Bespectacled video conferencing participants have more to worry about than if their hair is uncombed or they have some spinach stuck between their teeth. According to newly-publicised research, they may also be unwittingly leaking sensitive information displayed on their computer screens.
Boffins from the University of Michigan teamed up with their counterparts at the Zhejiang University in China to investigate whether the wearing of eyeglasses while using a computer was a security risk.
Specifically, the researchers explored whether it was possible to determine what might be displayed on the screen by examining the reflections of a person’s glasses while they were on a Zoom call or Google Meet sessions.
The researchers’ paper, entitled “Private Eye: On the Limits of Textual Screen Peeking via Eyeglass Reflections in Video Conferencing,” describes how they set up a controlled lab experiment, which proved it was possible to reconstruct and recognise on-screen text with over 75% accuracy when reflected in the glasses of a video conference participant.
Of course, the effectiveness of the technique relies upon a number of factors. These include, the curvature of the eyeglasses’ lenses – with prescription glasses proving more successful at providing a useful reflection than glasses that are designed to block blue light.
Furthermore, of course, the quality of the video camera is key.
A typical 720p webcam can, according to the research, read on-screen texts via reflections that are as small as 10mm.
As researcher Yan Long told The Register:
“The present-day 720p camera’s attack capability often maps to font sizes of 50-60 pixels with average laptops.”
However, higher resolution 4k webcams become more common, the snooping technique could provide access to text displayed in smaller fonts:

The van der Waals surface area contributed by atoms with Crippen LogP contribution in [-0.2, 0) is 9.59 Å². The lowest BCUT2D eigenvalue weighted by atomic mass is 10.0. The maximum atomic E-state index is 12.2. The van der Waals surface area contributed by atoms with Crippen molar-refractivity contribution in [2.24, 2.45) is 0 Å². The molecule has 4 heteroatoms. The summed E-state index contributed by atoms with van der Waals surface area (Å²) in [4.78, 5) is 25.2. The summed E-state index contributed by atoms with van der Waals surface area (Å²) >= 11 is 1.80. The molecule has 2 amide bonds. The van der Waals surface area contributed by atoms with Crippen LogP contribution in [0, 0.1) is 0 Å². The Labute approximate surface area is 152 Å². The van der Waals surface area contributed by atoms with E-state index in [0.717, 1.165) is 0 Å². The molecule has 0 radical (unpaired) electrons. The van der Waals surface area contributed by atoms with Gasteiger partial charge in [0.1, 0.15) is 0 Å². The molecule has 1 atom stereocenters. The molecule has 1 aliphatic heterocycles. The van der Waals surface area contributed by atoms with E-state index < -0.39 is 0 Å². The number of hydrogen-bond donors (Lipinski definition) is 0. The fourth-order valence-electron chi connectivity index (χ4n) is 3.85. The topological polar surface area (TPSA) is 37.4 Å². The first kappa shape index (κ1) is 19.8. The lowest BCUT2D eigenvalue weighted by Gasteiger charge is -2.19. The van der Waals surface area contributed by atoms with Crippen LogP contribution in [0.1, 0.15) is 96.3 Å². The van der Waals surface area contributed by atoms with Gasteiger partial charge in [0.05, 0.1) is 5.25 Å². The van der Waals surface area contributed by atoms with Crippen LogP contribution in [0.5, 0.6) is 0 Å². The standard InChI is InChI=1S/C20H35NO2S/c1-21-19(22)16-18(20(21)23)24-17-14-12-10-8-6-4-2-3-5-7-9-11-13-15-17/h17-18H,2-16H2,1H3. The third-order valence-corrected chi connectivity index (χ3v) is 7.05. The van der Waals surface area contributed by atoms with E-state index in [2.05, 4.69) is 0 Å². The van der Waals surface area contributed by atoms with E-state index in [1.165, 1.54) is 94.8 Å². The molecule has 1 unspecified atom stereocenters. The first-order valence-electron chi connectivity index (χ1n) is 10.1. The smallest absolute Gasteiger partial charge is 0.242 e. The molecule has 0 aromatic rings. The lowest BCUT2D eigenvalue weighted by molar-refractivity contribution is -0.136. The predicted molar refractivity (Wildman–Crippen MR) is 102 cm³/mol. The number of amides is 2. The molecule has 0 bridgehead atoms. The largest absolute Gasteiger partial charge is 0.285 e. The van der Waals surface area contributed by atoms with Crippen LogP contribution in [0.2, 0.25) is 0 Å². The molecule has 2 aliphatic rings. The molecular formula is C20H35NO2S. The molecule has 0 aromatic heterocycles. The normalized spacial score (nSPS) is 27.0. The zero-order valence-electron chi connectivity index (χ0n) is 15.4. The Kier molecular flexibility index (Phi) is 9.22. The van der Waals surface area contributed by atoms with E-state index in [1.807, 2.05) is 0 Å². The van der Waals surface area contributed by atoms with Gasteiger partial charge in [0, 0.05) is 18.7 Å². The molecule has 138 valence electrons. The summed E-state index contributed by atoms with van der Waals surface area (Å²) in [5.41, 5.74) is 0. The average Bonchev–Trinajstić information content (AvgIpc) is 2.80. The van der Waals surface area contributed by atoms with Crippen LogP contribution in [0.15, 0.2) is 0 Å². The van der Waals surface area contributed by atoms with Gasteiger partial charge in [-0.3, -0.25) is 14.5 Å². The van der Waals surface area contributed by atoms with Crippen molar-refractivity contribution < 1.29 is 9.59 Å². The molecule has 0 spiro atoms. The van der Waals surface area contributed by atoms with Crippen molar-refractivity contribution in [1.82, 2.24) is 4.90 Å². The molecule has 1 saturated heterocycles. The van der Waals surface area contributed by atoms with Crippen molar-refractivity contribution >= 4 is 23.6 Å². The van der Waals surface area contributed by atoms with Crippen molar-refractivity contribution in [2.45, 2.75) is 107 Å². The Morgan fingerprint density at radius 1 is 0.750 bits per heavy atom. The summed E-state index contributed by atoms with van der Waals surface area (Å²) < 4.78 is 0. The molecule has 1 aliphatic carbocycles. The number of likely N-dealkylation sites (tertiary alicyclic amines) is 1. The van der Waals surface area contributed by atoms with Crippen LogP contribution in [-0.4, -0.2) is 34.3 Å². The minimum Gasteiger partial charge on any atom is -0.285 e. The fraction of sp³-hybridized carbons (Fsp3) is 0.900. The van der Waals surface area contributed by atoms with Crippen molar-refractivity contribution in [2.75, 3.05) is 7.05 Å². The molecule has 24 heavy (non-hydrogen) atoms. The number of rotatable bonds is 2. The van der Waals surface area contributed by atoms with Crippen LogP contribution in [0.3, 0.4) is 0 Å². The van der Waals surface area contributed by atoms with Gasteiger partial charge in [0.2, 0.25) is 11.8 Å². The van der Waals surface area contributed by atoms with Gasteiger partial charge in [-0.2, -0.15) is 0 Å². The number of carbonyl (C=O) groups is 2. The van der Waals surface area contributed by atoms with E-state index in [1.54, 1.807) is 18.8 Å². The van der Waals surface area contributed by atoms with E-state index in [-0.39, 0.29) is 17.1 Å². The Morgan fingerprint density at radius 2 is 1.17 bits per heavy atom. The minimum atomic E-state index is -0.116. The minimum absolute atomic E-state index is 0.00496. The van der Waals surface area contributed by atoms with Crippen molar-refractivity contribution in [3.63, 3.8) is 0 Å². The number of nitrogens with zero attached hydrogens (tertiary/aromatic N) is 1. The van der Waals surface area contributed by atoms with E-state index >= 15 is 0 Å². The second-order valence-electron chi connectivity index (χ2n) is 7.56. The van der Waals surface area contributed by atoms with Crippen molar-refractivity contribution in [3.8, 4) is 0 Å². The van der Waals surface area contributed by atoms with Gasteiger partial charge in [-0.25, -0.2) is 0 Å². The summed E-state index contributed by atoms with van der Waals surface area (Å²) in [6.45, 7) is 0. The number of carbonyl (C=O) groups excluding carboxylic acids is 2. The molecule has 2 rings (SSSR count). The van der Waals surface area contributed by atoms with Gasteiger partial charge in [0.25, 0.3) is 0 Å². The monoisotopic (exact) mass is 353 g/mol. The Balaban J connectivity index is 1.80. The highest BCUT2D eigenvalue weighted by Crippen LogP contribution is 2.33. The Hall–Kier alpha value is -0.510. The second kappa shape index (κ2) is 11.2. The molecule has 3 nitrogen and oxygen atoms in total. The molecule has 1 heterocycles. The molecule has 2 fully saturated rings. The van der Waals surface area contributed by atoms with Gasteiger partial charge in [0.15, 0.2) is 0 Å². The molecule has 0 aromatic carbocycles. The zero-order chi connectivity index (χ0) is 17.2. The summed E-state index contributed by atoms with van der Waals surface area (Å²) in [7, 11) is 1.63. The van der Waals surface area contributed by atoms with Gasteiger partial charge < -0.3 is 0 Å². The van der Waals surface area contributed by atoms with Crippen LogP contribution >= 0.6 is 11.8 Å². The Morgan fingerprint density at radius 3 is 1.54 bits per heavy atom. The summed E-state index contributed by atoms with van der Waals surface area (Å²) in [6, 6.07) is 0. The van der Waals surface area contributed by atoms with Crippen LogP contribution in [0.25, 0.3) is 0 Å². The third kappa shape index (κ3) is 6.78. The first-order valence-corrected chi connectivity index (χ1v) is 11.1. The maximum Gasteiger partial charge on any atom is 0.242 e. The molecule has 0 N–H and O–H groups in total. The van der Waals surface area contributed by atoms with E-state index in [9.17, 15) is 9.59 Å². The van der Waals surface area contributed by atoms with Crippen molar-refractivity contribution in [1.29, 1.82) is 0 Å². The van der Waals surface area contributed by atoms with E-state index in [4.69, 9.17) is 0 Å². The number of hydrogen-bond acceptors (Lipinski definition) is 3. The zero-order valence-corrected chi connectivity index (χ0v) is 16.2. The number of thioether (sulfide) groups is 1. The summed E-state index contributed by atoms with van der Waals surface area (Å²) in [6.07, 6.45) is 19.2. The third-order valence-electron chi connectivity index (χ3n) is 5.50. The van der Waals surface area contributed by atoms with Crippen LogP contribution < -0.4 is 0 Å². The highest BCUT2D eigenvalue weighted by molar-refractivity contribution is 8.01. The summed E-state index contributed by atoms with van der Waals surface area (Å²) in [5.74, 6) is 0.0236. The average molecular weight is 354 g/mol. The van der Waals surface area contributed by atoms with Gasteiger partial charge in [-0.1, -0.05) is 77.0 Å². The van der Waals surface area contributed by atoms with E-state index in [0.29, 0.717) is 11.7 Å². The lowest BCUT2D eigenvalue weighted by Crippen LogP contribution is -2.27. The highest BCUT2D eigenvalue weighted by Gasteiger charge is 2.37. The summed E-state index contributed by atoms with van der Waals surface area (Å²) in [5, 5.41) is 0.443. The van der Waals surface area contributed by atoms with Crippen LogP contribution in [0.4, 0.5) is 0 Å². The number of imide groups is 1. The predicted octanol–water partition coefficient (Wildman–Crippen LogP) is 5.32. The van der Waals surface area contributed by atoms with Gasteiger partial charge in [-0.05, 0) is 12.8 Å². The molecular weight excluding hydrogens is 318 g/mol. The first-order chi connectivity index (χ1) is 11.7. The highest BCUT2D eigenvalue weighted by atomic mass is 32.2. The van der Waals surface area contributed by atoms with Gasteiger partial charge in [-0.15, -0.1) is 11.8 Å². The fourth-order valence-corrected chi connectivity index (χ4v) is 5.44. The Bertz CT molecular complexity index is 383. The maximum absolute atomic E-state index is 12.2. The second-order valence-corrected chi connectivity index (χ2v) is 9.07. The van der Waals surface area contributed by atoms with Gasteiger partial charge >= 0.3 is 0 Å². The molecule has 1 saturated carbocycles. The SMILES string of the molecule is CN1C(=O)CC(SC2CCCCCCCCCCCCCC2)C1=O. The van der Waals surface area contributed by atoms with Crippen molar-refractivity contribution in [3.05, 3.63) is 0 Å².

“We found future 4k cameras will be able to peek at most header texts on almost all websites and some text documents.”
But it’s not just text reflected from a screen that could be leaked by a wearer of spectacles on a video conference call.
The researchers also found the technique would reveal which websites a user was viewing – with a 94% accuracy found when tested against the Alexa Top 100 most popular websites.
So, if you really feel that this might be a problem in your organisation, what can be done?
Well, the researchers have an unorthodox mitigation.
They suggest that Zoom users take advantage of a video filter feature (found under “Background and Effects” in the video conferencing app’s settings) that can automatically adorn your face with reflection-blocking cartoon sunglasses.
The likes of Skype and Google Meet don’t offer similar protection at the moment, but presumably wouldn’t find it too difficult if the threat genuinely became a concern.
Although it’s easy to make fun of a subject like this, reflections have leaked information in the past with serious results.
For instance, in 2019, an obsessed fan assaulted a Japanese popstar after he determined where she lived by zooming-in on the reflections in her eyeballs in selfies the star had posted on social media.